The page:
Rent Pressure Zones – Good, but not a magic bullet.

Image result for private landlords edinburgh

Ben Macpherson MSP appears to have a very short memory (Comment, 17/07/17). Yes, the SNP did legislate to allow the introduction of Rent Pressure Zones (RPZs) in Scotland. They did so, however, only after concerted lobbying from Shelter, Crisis, the Greens and Labour.

Indeed, the initial plan proposed by the SNP Government meant that it could reject any application to create a RPZ without even having to give a reason for doing so – it took a Green amendment to stop that.

Furthermore, it was not the SNP that championed the creation of RPZs in our Capital City. The motion was brought by Cllr Susan Rae (Greens) and was supported by the Labour Group.

Although a RPZ will limit the activities of the worst landlords, it is important to note that it won’t stop the continuation of the 25% increase in rents we’ve seen over the past 6 years. This is because that rise is entirely due to new lets, and the RPZ legislation the SNP brought forward only applies to sitting tenants on the new “Private Residential Tenancy” agreements.

Furthermore, the legislation limits rent increases to inflation plus 1% (unless otherwise specified higher). With inflation currently at 2.9%, that would mean new tenancies could increase by 25.8% over a six year period. There would be riots if mortgage payments rose at that rate – particularly when most people’s pay is not rising with inflation.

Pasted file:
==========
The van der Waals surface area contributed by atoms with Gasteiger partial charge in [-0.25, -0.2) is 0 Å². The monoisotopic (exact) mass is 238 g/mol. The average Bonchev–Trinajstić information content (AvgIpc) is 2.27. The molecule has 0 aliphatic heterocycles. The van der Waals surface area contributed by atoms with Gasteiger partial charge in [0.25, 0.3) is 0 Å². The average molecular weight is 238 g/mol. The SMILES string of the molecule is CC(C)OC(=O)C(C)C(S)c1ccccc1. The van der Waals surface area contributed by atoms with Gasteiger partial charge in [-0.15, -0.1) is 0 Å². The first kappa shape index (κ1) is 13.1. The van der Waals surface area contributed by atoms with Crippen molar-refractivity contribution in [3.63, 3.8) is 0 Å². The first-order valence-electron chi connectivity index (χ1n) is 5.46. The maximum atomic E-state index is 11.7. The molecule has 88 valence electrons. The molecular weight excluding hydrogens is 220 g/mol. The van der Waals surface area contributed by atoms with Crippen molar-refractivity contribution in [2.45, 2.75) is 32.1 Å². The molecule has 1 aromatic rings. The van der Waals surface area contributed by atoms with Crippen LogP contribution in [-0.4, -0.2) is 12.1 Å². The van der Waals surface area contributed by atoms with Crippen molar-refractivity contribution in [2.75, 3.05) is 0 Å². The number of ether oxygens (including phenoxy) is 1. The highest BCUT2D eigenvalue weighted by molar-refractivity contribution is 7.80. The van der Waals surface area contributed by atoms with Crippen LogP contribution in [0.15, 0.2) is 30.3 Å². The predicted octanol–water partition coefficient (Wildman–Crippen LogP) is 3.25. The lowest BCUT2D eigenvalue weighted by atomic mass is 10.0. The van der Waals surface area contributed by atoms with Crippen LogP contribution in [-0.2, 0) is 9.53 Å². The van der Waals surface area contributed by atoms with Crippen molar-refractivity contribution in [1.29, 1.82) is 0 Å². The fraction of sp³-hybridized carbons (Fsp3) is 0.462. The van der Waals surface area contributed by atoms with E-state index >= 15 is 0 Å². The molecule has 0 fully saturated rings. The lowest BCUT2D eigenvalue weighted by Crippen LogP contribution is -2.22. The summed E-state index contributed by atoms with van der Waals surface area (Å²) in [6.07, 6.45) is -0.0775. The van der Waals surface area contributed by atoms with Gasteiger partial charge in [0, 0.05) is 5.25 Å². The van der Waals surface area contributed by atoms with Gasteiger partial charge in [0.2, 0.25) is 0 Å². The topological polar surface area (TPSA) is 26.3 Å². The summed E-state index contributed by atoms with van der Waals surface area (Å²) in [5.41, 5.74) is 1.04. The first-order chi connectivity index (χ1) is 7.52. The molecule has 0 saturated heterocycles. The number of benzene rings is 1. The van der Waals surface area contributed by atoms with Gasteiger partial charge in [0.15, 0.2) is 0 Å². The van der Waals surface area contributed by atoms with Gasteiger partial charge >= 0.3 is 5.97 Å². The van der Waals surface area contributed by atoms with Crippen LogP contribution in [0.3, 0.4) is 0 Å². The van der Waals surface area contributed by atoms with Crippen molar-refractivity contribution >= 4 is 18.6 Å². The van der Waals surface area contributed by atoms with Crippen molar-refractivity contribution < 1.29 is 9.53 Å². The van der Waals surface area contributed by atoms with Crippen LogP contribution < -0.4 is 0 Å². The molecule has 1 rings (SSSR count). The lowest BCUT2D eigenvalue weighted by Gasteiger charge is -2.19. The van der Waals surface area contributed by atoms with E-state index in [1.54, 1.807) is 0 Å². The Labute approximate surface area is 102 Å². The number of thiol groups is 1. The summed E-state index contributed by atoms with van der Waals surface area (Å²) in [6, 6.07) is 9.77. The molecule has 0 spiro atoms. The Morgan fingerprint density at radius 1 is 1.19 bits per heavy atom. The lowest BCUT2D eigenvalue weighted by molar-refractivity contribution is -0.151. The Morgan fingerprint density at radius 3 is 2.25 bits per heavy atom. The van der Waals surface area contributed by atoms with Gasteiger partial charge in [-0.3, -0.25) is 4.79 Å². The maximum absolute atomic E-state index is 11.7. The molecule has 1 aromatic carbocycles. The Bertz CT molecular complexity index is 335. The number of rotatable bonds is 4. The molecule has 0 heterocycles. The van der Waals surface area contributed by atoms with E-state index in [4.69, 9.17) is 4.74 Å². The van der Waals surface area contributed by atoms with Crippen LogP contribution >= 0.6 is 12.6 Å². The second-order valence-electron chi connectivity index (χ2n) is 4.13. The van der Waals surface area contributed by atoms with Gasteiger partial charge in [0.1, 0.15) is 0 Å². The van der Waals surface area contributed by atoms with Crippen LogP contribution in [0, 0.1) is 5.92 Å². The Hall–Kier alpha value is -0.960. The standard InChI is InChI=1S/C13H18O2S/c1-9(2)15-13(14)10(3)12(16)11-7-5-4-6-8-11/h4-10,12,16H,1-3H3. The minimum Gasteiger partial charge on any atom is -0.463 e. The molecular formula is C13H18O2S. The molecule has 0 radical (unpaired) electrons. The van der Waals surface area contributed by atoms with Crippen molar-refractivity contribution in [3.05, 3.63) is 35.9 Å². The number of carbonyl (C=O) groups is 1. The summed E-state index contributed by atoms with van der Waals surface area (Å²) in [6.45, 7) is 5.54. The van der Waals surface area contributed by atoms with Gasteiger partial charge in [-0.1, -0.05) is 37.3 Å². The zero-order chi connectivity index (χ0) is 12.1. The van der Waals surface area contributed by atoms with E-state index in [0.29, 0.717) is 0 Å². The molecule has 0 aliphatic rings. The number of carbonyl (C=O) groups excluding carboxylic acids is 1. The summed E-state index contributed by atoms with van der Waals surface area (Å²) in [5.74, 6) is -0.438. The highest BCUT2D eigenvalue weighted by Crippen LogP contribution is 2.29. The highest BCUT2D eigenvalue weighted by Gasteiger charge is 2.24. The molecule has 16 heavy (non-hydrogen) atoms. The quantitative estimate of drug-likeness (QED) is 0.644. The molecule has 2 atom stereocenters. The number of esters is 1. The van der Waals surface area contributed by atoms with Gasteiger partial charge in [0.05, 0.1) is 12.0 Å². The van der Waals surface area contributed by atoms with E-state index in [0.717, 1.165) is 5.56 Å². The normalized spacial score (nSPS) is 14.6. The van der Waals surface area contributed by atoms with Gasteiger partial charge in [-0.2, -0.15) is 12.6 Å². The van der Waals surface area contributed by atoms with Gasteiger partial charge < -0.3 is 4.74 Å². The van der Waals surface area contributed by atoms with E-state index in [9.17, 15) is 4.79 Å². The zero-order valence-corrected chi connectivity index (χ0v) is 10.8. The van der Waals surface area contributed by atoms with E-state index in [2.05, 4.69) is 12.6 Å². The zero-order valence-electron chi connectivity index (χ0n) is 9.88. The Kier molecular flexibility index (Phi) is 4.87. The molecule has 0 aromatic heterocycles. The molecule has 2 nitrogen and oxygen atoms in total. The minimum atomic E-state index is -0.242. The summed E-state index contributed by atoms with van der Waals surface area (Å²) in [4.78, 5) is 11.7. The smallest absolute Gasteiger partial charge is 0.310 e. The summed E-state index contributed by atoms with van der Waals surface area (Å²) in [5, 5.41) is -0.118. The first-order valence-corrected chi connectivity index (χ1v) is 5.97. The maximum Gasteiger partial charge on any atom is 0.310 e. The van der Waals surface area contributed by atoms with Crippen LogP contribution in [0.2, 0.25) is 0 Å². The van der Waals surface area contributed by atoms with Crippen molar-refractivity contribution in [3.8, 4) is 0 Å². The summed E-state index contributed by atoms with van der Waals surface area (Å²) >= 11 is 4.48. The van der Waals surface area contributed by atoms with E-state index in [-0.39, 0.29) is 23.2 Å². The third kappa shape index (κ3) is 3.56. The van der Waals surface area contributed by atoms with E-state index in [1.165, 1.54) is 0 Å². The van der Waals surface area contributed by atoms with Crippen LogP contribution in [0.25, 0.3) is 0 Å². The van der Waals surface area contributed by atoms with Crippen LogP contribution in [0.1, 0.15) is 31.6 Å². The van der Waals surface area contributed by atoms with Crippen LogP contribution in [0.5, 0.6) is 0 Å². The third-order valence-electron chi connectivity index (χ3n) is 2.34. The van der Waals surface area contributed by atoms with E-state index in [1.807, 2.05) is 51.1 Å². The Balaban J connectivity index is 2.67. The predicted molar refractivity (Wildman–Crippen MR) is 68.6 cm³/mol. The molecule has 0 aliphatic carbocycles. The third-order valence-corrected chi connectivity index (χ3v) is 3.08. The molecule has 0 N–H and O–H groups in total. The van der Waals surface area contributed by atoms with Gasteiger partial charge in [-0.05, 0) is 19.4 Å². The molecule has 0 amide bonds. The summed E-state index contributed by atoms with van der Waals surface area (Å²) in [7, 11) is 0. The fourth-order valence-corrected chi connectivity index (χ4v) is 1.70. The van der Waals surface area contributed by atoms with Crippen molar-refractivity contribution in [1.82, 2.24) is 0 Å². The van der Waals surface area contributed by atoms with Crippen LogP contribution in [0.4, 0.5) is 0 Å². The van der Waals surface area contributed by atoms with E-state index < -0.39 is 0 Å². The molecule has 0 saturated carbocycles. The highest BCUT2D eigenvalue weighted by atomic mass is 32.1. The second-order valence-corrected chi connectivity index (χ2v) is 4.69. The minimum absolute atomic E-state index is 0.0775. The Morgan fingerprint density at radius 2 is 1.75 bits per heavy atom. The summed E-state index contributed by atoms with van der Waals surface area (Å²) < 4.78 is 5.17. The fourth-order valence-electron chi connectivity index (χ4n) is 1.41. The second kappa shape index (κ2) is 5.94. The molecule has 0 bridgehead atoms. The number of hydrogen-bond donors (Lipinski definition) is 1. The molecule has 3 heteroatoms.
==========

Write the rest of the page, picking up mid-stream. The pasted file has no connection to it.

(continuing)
So whilst RPZs may be welcome, they are not a magic bullet. What’s really needed is more affordable housing – and I mean genuinely affordable. In particular, the supply of accommodation in the rented sector must be increased.

That’s why I won’t be letting the SNP Government water down its commitment to build 50,000 new affordable homes with “refurbishments” as they plan.

I have also asked the City of Edinburgh Council if there’s a business case for buying back former council houses at the market rate as they come up for sale (thanks Sheila). I believe that this would both increase the availability of rented accommodation and cut the amount of Housing Benefit filling the pockets of private landlords.

We need a rented sector in Edinburgh that works for the many, not the few.

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